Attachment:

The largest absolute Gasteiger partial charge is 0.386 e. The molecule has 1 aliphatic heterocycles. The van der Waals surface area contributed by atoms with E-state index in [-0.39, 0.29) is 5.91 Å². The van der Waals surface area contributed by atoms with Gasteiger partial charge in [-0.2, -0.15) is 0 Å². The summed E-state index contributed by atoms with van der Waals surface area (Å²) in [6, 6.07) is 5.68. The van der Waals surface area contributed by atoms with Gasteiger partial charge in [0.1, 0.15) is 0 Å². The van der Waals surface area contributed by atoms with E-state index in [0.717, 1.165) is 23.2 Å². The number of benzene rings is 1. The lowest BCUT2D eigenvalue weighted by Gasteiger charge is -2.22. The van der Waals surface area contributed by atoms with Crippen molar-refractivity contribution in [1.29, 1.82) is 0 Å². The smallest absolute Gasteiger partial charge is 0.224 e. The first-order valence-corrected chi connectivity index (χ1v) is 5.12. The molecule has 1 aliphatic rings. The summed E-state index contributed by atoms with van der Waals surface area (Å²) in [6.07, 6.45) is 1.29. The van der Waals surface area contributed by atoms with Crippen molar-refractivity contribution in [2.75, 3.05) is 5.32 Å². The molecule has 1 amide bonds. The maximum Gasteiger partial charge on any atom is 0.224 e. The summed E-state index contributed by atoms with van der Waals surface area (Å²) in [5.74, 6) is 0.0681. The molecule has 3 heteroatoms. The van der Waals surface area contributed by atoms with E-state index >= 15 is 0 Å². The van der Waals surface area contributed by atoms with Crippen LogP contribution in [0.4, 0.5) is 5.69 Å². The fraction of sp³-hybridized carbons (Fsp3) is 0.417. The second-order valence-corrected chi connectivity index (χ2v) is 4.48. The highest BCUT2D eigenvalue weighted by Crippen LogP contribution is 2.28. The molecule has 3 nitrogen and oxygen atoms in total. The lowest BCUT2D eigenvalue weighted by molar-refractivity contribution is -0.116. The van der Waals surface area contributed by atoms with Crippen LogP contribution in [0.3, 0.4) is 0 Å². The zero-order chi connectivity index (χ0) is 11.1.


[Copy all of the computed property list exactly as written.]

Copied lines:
The largest absolute Gasteiger partial charge is 0.386 e. The molecule has 1 aliphatic heterocycles. The van der Waals surface area contributed by atoms with E-state index in [-0.39, 0.29) is 5.91 Å². The van der Waals surface area contributed by atoms with Gasteiger partial charge in [-0.2, -0.15) is 0 Å². The summed E-state index contributed by atoms with van der Waals surface area (Å²) in [6, 6.07) is 5.68. The van der Waals surface area contributed by atoms with Gasteiger partial charge in [0.1, 0.15) is 0 Å². The van der Waals surface area contributed by atoms with E-state index in [0.717, 1.165) is 23.2 Å². The number of benzene rings is 1. The lowest BCUT2D eigenvalue weighted by Gasteiger charge is -2.22. The van der Waals surface area contributed by atoms with Crippen molar-refractivity contribution in [1.29, 1.82) is 0 Å². The smallest absolute Gasteiger partial charge is 0.224 e. The first-order valence-corrected chi connectivity index (χ1v) is 5.12. The molecule has 1 aliphatic rings. The summed E-state index contributed by atoms with van der Waals surface area (Å²) in [6.07, 6.45) is 1.29. The van der Waals surface area contributed by atoms with Crippen molar-refractivity contribution in [2.75, 3.05) is 5.32 Å². The molecule has 1 amide bonds. The maximum Gasteiger partial charge on any atom is 0.224 e. The summed E-state index contributed by atoms with van der Waals surface area (Å²) in [5.74, 6) is 0.0681. The molecule has 3 heteroatoms. The van der Waals surface area contributed by atoms with E-state index >= 15 is 0 Å². The van der Waals surface area contributed by atoms with Crippen LogP contribution in [0.4, 0.5) is 5.69 Å². The fraction of sp³-hybridized carbons (Fsp3) is 0.417. The second-order valence-corrected chi connectivity index (χ2v) is 4.48. The highest BCUT2D eigenvalue weighted by Crippen LogP contribution is 2.28. The molecule has 3 nitrogen and oxygen atoms in total. The lowest BCUT2D eigenvalue weighted by molar-refractivity contribution is -0.116. The van der Waals surface area contributed by atoms with Crippen LogP contribution in [0.3, 0.4) is 0 Å². The zero-order chi connectivity index (χ0) is 11.1.